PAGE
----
My first blog post on Huffington Post, “Fintech for Good” – slightly edited version below…
Back in 2009, a global consortium of researchers published a report with a provocative title, “Half of the World is Unbanked”. Five years later, the numbers had already dropped by 20%. Yet close to 2 billion adults globally still do not have access to formal financial services. They remain financially disconnected, without opportunities to increase their incomes, unable to securely save for a rainy day or borrow to improve their lives.
Even basic financial products and services remain out of reach for these people. An illness, accident or a death in the family can spell disaster for their financial situation and cause powerful shocks to their daily lives. These hundreds of millions are effectively locked out of a world which you and I take for granted. It does not have to be so.
From my latest post over at Times of India:
“…Did you know that more than 80 percent of the cycle-rickshaws in Delhi are illegal (since there are only 99,000 of them allowed legally)?
Govt functionaries in Delhi extort a crore a month from the cycle-rickshaw pullers alone! This was the figure in 2006. It has probably doubled since then.
Were you aware that Delhi’s approximately 600,000 street vendors operate without the necessary license and pay up about Rs 12 million per month in bribes?
Were you aware that a law in the state of Maharashtra requires farmers to sell their sugar cane to a specified sugar mill in the district[i]?
Did you know of the law in Kerala which mandates that once a farm is registered as producing one crop, it cannot change its crop without government permission[ii]?!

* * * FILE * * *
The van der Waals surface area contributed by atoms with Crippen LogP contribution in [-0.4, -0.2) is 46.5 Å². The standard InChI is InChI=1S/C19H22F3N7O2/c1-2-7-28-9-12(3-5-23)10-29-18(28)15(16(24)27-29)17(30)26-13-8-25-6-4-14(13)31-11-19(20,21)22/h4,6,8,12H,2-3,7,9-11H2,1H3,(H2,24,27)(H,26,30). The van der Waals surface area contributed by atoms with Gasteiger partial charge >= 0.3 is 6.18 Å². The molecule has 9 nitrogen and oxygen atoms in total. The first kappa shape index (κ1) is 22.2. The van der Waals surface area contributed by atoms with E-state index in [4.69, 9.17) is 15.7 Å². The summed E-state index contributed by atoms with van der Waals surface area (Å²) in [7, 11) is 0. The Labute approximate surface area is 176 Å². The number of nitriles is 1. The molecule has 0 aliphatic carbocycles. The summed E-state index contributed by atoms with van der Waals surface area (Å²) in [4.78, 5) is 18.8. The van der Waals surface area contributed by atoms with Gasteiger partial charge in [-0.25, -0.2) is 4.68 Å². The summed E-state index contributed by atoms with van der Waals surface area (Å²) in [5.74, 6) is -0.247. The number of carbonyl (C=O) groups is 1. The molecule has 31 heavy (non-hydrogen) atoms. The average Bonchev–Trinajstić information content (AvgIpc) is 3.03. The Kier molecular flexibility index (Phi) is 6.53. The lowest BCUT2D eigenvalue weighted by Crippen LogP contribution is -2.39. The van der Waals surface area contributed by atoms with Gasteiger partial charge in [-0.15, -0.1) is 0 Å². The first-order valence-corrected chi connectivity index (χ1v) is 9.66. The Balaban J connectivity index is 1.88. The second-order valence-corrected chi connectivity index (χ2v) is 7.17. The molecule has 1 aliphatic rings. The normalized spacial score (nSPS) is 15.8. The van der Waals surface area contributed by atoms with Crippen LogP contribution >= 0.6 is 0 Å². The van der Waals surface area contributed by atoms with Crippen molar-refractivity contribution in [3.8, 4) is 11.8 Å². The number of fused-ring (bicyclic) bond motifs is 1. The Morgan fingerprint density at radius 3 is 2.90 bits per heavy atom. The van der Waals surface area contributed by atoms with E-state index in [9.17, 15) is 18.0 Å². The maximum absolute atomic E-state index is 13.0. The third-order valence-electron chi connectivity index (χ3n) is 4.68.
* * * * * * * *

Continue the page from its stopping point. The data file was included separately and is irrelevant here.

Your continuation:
Would it now surprise you to know that “India ranks among the world’s worst countries at encouraging entrepreneurs. For ease of starting a business, India is 166th out of 183 countries”
Or that it takes 7 years (yes, seven) to close a business in India and 1,420 days to enforce a contract!
You would think this is a bad joke – except it is not.
And millions of small entrepreneurs suffer from this stranglehold of regulations and permits; the vestiges of a still omnipresent (and deeply embedded) license-permit Raj.
Which brings us back to our question: What can the government do?”
Read it in full here.
I delivered the keynote on “A Changing World – Globalisation, Asia, India and China yesterday at ITARC in London. (where I had spoken last year too). Below is an abridged set of slides that formed the backdrop to my talk (minus the images).
Comments, thoughts welcome as always.
Shared some slides at the India Investment Opportunities Forum in London yesterday.
I also talked about some of my investments (Myntra, Innoviti and ElementsAkademia) in India.
It was a good interactive session. I felt the mood is turning upbeat (although less so here in London and in the US).
More on this later.
Just a placeholder/note to myself to transcribe my notes/points from the panel discussion at “ChIndia Rising“, Cass Business School last month. I hope to get around to doing this in the next few days.
*** PANEL DETAILS ***
Will the Rising Tide Lift All Boats?
Here the panel will explore in an interactive Q&A session the challenge to the developed world, how to participate in Chindian Growth, the investment challenge, the legal challenge and how to create new opportunities
Panel to include:
Professor Jaideep Prabhu
Professor Bradley Barnes